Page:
Archaeologists frequently work closely with the construction sector, from small domestic projects to large-scale infrastructure and civil engineering projects. Both disciplines work collaboratively to allow the archaeological objectives to be achieved and the development to progress. But what more can they learn from each other?
On 29 June we hosted an event with Caroline Raynor MCIfA, from Costain who presented “Ten things the construction industry wished archaeologists knew” put together from discussions with her colleagues in construction. Martyn Cooper MCIfA from CIfA Diggers’ Forum then followed this with “Ten things archaeologists wished the construction industry knew” with ideas fed in from some of our Registered Organisations.
Following the presentations, participants were asked to respond, and to address two key questions in particular:
- What they could be doing differently to address some of the issues discussed?
- What could CIfA be doing to promote better communication and engagement?
Collaboration and communication
Communication emerged as a key theme; how can the sectors communicate more effectively at all levels, and how can we develop a shared language, and a shared set of values?
CIfA has been working on these areas for some time and currently collaborates with the Royal Town Planning Institute (RTPI), delivering joint RTPI and CIfA CPD events on the importance of collaboration and engagement when working with the historic environment.
CIfA is working as a specialist consultant to provide expert input and quality assurance on a project to revise the 2008 CIRIA publication Archaeology and development - a good practice guide to managing risk and maximising benefit. The revised guide is due to be published early in 2021.
CIfA worked closely with CSCS and the wider archaeological sector to establish the appropriate mechanisms by which archaeologists could achieve CSCS certification, based on the professional skills demonstrated by CIfA accreditation.
However, participants highlighted that CIfA should do more to promote these existing relationships with the construction sector to raise awareness amongst the membership.
As the leading professional body for archaeologists, participants agreed that CIfA has a clear role in advocating for archaeologists by speaking to other construction professional bodies, and to provide resources to educate and raise awareness.
A shared role in promoting our profession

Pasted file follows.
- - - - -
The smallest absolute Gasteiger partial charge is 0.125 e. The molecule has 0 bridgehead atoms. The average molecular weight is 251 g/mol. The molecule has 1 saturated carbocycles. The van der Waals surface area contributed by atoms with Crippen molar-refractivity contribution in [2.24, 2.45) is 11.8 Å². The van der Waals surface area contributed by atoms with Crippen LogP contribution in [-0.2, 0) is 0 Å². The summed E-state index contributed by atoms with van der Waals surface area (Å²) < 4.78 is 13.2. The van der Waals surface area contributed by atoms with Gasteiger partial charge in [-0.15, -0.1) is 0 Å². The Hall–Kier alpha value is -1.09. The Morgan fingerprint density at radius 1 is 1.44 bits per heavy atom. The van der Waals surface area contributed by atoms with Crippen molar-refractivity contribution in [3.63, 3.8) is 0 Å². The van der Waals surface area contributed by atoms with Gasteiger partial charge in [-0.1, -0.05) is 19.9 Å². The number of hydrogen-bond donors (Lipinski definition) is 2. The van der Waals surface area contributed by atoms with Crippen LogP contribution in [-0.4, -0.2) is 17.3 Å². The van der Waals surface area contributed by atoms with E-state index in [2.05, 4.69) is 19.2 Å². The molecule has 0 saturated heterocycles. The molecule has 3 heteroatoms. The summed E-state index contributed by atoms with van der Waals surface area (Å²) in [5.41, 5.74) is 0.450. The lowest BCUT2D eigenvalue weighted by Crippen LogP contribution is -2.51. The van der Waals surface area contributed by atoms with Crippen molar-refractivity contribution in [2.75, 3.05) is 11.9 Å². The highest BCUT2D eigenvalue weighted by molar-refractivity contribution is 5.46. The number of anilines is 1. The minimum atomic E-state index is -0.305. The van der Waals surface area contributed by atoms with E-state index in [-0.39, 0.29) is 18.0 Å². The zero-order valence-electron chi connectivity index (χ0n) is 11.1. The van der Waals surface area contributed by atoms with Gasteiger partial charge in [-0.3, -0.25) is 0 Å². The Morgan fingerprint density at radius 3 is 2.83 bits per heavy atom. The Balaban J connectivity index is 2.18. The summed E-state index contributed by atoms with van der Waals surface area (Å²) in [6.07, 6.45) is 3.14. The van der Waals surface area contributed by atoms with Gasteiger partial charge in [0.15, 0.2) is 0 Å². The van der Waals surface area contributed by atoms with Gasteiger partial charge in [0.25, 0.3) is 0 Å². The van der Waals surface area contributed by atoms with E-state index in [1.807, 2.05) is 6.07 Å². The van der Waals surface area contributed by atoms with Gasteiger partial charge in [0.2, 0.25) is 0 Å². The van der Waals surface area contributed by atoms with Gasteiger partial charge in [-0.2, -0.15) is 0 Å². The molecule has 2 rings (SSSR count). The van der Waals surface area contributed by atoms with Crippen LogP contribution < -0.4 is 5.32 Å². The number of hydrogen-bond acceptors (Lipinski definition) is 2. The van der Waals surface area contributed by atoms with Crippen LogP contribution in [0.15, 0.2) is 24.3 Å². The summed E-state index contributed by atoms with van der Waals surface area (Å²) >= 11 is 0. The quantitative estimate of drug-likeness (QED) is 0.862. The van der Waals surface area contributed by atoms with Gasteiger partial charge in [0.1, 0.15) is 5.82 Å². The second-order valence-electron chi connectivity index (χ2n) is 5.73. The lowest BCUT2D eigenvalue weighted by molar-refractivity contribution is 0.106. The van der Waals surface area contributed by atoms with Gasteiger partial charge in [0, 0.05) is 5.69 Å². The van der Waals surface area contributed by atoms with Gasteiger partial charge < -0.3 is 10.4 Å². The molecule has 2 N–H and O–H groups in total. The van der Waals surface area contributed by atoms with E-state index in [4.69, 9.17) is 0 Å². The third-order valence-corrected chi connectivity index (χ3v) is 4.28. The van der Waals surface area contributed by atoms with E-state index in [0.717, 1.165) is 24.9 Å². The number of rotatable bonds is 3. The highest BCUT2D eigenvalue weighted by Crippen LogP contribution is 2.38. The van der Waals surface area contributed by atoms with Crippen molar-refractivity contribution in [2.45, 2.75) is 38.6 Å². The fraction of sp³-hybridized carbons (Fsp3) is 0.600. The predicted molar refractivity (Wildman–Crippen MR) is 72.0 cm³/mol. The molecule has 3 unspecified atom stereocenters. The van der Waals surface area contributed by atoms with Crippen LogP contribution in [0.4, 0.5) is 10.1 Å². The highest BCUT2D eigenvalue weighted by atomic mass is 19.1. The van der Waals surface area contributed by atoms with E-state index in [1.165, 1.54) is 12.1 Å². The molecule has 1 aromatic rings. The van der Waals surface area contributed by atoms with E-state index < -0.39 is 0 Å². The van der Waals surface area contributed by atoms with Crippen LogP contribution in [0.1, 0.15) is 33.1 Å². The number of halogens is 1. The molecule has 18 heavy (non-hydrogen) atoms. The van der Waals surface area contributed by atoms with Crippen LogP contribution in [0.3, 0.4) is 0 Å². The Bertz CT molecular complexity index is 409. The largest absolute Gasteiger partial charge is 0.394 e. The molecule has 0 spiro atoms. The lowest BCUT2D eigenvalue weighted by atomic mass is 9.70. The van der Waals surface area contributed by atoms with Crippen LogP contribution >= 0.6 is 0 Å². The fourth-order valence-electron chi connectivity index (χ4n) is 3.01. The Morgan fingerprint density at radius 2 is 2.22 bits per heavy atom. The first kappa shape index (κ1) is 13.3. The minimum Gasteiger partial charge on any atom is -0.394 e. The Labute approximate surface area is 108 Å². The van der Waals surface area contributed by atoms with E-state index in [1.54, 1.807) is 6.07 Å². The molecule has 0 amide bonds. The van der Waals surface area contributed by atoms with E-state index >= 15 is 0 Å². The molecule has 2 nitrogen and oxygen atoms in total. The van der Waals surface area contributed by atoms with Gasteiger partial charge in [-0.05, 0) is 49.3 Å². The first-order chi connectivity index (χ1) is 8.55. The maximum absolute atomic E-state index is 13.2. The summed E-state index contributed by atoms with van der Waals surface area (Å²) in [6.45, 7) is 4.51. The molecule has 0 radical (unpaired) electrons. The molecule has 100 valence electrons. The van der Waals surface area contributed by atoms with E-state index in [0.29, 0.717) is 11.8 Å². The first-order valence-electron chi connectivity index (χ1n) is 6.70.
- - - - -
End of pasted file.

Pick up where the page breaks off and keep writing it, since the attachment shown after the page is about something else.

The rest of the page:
Participants agreed that we all need to build on the work CIfA has been doing to promote archaeologists as highly skilled and qualified professionals who undertake an important task. Archaeologists need to be seen as professionals, experts, academics, community leaders; an image the whole profession aspires to and which other industries respect.
Discussion highlighted that the messages in the existing professional practice paper Archaeology: a guide for clients should be reinforced by CIfA, Registered Organisations and accredited members. These messages promote the need for archaeologists to be involved from the start so that they are integrated properly into the project design. Not only does this allow the archaeologists sufficient time to do the work, but there are efficiencies in site management, project planning and potentially in carbon reduction.
A generic approach to health and safety with standard working methods and rules on PPE are not always appropriate to Archaeology. Early involvement means that risk mitigation is appropriate for both archaeology and construction and any problem interfaces can be identified and resolved at the outset
The Client guide also helps explain different archaeological roles and functions, including where archaeologists fit in, and why and how they are making a fundamental contribution to securing project success. It touches on the public benefit of archaeology, and this is a particular area where CIfA could work alongside the construction sector, helping them to realise the huge benefits and publicity this can offer and to forge links between a development project and the local community.
One idea that came up as part of the discussion was about educating new construction sector graduates as part of their academic training, and construction site staff about the role of archaeologist, for example through providing tours and talks on site. (Indeed, this is what the revised CIRIA guide is aiming to achieve).
A further role for CIfA was envisaged in providing a programme of training for non-archaeologists in the construction industry and possibly designing a lecture on archaeology for construction undergraduates. Archaeologists themselves would like training in NEC contracts.
The shared discussions during the event proved useful in highlighting the importance of promoting the role and skills of archaeologists. This was summed up in a comment from Stephen Carter Chair of the Board of Directors.
“We need to be communicating from a position of self-confidence. As a sector, we don’t need to be apologetic about why we are on site and what we are doing. We need to be able to explain that clearly and possibly be more forceful. Being helpful, accommodating and fitting in may not be appropriate. As long as we are confident we have the evidence and information to support our position, we should be putting that very strongly to the main contractors and everybody else involved with the project to enable us to do our work better and therefore to enable the project to go better.”
The presentations and video from the event will be made available in due course.